Written by Christopher Kelly
Oct. 6, 2015
Heart rate variability (HRV) as a simple way to measure readiness to train. It's also an ideal biomarker for tracking your workout progress, which allows you to avoid overtraining and running into low cortisol issues. Because of the benefits of HRV, I get everyone I work with—athlete or not—to take a daily reading. If you are not already using HRV, here’s why you should add this one habit to keep the finger on the pulse of your overall health and recovery.
Heart rate variability is the variation in the interval between heartbeats. HRV always goes up when someone is feeling better. The goal is usually to shoot for the highest HRV reading you can get over time, though you should expect to have a few dips when training hard.
There is no set range for HRV because it is unique to each individual. A fit athlete tends to have an HRV score above 70, and if it drops below 60, it’s often a warning sign. But, the best way to create your baseline for ongoing measurement is to track your HRV daily upon waking for a few weeks. You will begin to see patterns and ranges emerge, and these become your parameters.
I recommend Elite HRV for tracking your HRV because the app is simple to use, and all you need is a heart rate monitor strap. Here’s a quick 2-minute explainer about how to take your HRV with Elite HRV.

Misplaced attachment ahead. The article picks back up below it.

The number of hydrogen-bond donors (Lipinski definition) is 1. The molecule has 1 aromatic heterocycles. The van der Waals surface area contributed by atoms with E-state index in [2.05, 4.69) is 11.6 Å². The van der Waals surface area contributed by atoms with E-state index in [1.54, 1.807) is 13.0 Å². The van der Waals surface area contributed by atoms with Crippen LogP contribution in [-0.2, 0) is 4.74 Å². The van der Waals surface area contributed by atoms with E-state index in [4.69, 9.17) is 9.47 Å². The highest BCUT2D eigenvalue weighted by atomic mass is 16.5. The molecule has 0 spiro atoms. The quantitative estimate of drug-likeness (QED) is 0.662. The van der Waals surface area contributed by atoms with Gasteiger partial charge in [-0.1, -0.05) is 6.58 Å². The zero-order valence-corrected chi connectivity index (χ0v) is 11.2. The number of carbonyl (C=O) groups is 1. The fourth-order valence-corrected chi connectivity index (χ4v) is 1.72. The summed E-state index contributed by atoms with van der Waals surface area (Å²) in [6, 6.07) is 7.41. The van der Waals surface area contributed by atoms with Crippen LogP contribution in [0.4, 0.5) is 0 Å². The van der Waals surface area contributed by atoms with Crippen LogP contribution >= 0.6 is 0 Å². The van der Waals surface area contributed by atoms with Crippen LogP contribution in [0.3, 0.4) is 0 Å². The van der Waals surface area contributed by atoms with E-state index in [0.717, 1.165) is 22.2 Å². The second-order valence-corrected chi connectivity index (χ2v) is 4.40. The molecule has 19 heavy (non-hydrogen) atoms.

I track my HRV daily as part of my training regimen and recovery. Here’s an example of how you can use HRV to track your training and better plan your recovery. See my daily HRV in the chart below. (Note: The green line is the rolling average, and the red line is my heart rate in BPM.)
On 1/4 and 1/5, I rested completely. Notice the increase in HRV. I rode seven out of the ten days prior to these two rest days. On 1/6, I performed a 20-minute time trial to set parameters for my plan for the new season. Unfortunately, my timing was awful because daughter was suffering from a cold on the day of the test. The stress of the hard ride lowered my immunity and made me sick. The type-A, hard-charging athlete in me wanted to push on, but the data clearly indicated otherwise.
As the example above demonstrates, HRV is like a traffic signal. Green is go. Orange is proceed with caution. Red is come to a complete stop.
When the readings are good, you’re in the green zone and are ready to train, can handle activities of daily life with ease and might even be in a better mood. If your goal is to decrease stress, then shoot for green as much as possible.
When your readings begin to drop a little, you enter the orange zone, which tells you to be more aware than usual. It could either be a warning sign that something might be going on in your body, or it could be a sign that your training is stimulating your body just enough to make progress, if it happens once or twice per week. This is a good thing if your goal is athletic performance.
If you hit the red zone, your HRV is telling you to stop and pay attention. This is where you do more digging to discover and address the cause. Continuing to push on may lead to overtraining.